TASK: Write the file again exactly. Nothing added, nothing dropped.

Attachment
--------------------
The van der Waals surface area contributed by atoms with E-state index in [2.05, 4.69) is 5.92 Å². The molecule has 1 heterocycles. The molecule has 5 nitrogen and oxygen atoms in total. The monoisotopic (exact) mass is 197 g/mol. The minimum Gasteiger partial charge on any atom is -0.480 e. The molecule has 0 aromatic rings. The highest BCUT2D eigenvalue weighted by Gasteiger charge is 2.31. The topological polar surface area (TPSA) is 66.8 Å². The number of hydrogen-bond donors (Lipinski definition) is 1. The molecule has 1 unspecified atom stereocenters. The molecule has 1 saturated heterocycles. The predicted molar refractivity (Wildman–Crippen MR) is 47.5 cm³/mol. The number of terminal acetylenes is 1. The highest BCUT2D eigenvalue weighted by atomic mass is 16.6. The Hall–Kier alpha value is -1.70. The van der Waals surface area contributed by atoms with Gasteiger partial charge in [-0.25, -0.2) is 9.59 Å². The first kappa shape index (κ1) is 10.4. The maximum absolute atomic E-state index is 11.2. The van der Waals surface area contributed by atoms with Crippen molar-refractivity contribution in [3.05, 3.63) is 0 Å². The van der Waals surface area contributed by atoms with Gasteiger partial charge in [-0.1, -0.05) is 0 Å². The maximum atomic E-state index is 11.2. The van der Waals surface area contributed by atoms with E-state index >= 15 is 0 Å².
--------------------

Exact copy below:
The van der Waals surface area contributed by atoms with E-state index in [2.05, 4.69) is 5.92 Å². The molecule has 1 heterocycles. The molecule has 5 nitrogen and oxygen atoms in total. The monoisotopic (exact) mass is 197 g/mol. The minimum Gasteiger partial charge on any atom is -0.480 e. The molecule has 0 aromatic rings. The highest BCUT2D eigenvalue weighted by Gasteiger charge is 2.31. The topological polar surface area (TPSA) is 66.8 Å². The number of hydrogen-bond donors (Lipinski definition) is 1. The molecule has 1 unspecified atom stereocenters. The molecule has 1 saturated heterocycles. The predicted molar refractivity (Wildman–Crippen MR) is 47.5 cm³/mol. The number of terminal acetylenes is 1. The highest BCUT2D eigenvalue weighted by atomic mass is 16.6. The Hall–Kier alpha value is -1.70. The van der Waals surface area contributed by atoms with Gasteiger partial charge in [-0.25, -0.2) is 9.59 Å². The first kappa shape index (κ1) is 10.4. The maximum absolute atomic E-state index is 11.2. The van der Waals surface area contributed by atoms with Crippen molar-refractivity contribution in [3.05, 3.63) is 0 Å². The van der Waals surface area contributed by atoms with Gasteiger partial charge in [-0.1, -0.05) is 0 Å². The maximum atomic E-state index is 11.2. The van der Waals surface area contributed by atoms with E-state index >= 15 is 0 Å².